The Agropolis project9 – winner of the 2009 Open Scale competition in Munich and since then developed by an interdisciplinary team of architects, urbanists and landscape architects – suggests to re-introduce urban agriculture into the metropolitan region, promoting regional green networks.10 Each inhabitant of Munich actually would need 2.040 m2 of arable land and grassland for the annual food supply11 - clearly not possible within city borders. Agropolis München therefore invites Munich to a metropolitan food strategy that articulates a sustainable food economy from production to meals, from farms and gardens to markets and restaurants, creating real place and real time experiences. Focussing on the promotion of self-supply and sustainable use of soil within the city, harvesting can become a renewed part of urban life.

Case study Freiham – Urban strategy and branding

The development area Freiham (for 20.000 future inhabitants) is suggested by Agropolis as case study for new approaches to rural-urban transformation processes. The period of 30 years puts the not yet built fallow lands inside Freiham development into consideration; temporary agricultural use - including a new form of urban farm - of the Freiham area, as well as persistent elements, can integrate urban agriculture into sustainable development. Public and private spaces would be preconfigured with 7000 fruit trees, vegetable production and self-supply are embedded into ongoing planning processes. Urban agriculture draws visitors and users and adds to the quality of life and recreational value for the already built housing estates and the whole city, implementing a persistent brand for the up until now marginal Freiham. Already concieved by Munich city planning as "sustainable city" regarding e.g. energetic issues, a further impressive layer of sustainable city development will be added with the Agropolis brand. The process of urbanisation then includes structures, perceptions and functions of rural as well as urban procedures. Different agricultural uses - crop rotation, grassland, pasture, allotment gardens, fruit and vegetables for self-harvesting - form a clear curve of intensities, effectively introducing agricultural production deeply into balconies, house gardens, communal gardens and parks, and establishing networks of local food supply.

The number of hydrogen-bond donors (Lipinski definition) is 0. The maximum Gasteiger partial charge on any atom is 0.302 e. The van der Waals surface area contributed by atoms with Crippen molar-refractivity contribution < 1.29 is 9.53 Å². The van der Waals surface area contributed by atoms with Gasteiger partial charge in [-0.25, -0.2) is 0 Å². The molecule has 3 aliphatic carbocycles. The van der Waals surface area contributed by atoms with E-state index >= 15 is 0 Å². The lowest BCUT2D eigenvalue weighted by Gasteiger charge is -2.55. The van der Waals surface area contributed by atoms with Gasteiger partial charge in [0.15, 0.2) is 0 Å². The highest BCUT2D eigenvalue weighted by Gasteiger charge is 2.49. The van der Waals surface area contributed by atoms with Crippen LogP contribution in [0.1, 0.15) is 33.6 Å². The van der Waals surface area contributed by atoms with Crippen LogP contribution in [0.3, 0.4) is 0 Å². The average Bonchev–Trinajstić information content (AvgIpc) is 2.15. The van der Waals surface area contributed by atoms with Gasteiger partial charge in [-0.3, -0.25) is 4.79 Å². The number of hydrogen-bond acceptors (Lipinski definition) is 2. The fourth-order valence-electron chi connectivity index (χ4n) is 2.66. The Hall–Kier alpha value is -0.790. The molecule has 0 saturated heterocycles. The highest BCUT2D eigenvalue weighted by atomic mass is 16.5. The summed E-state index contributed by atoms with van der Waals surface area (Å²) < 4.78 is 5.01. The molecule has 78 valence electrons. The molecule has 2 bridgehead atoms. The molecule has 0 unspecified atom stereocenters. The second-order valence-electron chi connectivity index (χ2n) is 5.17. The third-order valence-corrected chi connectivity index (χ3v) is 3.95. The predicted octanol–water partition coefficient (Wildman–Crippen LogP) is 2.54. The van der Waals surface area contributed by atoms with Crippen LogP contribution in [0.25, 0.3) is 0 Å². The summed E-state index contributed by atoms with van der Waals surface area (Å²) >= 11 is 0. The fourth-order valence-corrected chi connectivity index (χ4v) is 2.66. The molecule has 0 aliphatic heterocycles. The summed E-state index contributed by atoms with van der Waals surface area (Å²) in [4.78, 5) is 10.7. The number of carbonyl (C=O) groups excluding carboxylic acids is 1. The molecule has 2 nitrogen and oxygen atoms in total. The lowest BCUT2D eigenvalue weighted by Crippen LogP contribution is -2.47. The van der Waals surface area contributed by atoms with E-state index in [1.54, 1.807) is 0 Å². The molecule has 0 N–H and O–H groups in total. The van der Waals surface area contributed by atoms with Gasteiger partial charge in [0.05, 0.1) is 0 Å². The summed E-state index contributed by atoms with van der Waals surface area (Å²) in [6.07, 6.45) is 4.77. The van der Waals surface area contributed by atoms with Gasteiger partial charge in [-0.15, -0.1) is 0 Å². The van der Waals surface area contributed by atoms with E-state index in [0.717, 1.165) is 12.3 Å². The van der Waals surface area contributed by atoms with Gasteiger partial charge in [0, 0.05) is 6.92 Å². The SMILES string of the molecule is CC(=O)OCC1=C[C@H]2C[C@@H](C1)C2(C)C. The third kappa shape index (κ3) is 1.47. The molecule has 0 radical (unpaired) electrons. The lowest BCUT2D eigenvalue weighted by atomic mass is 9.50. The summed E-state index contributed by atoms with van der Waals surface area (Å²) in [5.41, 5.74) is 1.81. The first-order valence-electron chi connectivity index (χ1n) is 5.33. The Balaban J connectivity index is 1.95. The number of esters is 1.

Agricultural Park Freiham – a research and education centre

The temporary farm - as "research and education centre for metropolitan agriculture and ecology" of Munich's municipal farms - develops the multifunctional core of urban agriculture. Ecological aspects 12 are the cleaning of chemically polluted land and the re-introduction of biodiversity and wild animals. The value of a structured agricultural territory can also be evaluated for accessibility and leisure activities. Agricultural use can facilitate maintenance of further parklands. The farm operates in all three fields of urban agriculture: Recreation, education and production, the farm's economy is based on direct marketing, educational and leisure activities. The experimental agricultural park at Freiham – as part of Munich's science cluster – can provide knowledge transfer and communication of research projects, and evaluate the territorial impact and spatial use of European research like agroforest 13, micro-input 14 and landmanagement 15 projects.

Agropolis München

is developed and promoted by an interdisciplinary team of architects, urban planners and landscape architects, supported by sociologists, engineers and agronomists:
Jörg Schröder and Kerstin Hartig in cooperation with bauchplan ).(

With spatial concepts for urban agriculture and metropolitan food strategies for Munich, Agropolis won in 2009 the first prize of the competition Open Scale launched by the City of Munich. In 2010, Agropolis elaborated, for the City’s department for urban planning and building regulation, an expert report on Agropolis elements for Freiham; and organized in the context of the fifth Week of Architecture Munich the Agropolis picnic Freiham including the laying of the first herb garden on the premises. Agropolis initiated the school garden on the roof of Montessorischule at Balanstraße in Munich. Agropolis Munich was presented at the German Centre for Architecture in Berlin, the European Convention Green City in Milan and the Festival Communità – Architettura in Parma, Italy. With his drawing “2,040 m2”, Jörg Schröder had been invited to the German Pavilion “Sehnsucht” at the occasion of the 10th International Architecture Exhibition of La Biennale di Venezia.